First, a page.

Chapter Thirteen: ON PROGRESS IN DEPTH
THE external rudiments lead us now to the welfare that goes on in the depths. As when one peels an onion, one layer after another is removed, and the innermost core, out of which growth reaches up toward the light, lies revealed. There, in your own innermost chamber, you will glimpse the heavenly chamber, for they are one and the same, according to St. Isaac the Syrian.
When you strive now to enter your inmost depths, you will be aware, beside your own true face, of what St. Hesychius of Jerusalem calls the gloomy faces of thought's Ethiopians, but what St. Macarius of Egypt likens to a crawling serpent that has nestled there and wounded your soul's most vital organ. If now you have slain this serpent, he says, you may pride yourself on your purity before God. But if you have not, bow humbly, as a needy sinner, and pray to God about all that lurks within you.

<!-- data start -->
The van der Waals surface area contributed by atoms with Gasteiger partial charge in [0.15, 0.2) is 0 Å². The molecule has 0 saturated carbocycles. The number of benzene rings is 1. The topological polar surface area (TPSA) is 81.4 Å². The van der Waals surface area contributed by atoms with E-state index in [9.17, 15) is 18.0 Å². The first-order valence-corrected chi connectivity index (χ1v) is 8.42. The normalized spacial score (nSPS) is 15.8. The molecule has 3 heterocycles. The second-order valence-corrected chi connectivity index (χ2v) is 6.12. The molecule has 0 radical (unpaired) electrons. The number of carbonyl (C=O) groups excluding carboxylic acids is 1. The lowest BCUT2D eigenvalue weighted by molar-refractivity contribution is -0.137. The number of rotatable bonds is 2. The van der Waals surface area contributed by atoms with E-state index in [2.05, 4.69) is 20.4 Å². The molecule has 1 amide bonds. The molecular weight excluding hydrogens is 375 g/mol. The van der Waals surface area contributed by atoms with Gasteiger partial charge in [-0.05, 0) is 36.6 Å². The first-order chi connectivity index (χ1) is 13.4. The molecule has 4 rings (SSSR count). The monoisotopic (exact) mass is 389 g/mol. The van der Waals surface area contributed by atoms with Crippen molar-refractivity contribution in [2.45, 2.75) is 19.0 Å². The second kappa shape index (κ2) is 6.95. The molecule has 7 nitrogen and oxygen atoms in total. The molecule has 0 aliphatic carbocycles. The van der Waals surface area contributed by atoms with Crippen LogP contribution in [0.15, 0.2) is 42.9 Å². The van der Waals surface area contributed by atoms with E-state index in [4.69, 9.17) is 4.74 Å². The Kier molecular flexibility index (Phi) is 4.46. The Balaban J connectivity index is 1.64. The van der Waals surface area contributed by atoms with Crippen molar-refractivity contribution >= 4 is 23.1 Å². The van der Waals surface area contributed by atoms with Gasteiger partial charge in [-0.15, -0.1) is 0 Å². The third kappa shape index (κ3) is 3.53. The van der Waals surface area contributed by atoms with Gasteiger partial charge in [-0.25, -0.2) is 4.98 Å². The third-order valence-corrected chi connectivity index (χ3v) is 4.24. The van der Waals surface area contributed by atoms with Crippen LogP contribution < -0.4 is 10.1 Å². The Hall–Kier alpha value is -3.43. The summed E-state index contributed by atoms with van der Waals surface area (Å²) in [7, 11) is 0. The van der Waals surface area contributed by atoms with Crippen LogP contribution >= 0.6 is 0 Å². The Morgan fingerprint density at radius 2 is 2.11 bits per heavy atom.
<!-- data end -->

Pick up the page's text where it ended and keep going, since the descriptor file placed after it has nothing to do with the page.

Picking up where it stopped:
How can we make a beginning, then, we who have never penetrated into the heart? We stand outside, but let us knock with fasting and prayer, as the Lord commands when He says: Knock and it shall be opened unto you (Matthew 7:7). For to knock is to act. And if we stand fast in the word of the Lord, in poverty, in humility, in all that the injunctions of the Gospel require, and night and day hammer upon God's spiritual door, then we shall be able to get what we seek. Whoever will escape darkness and captivity can walk out into freedom through that door. There he receives the disposition to spiritual freedom, and the possibility of reaching Christ, the heavenly King, says St. Macarius.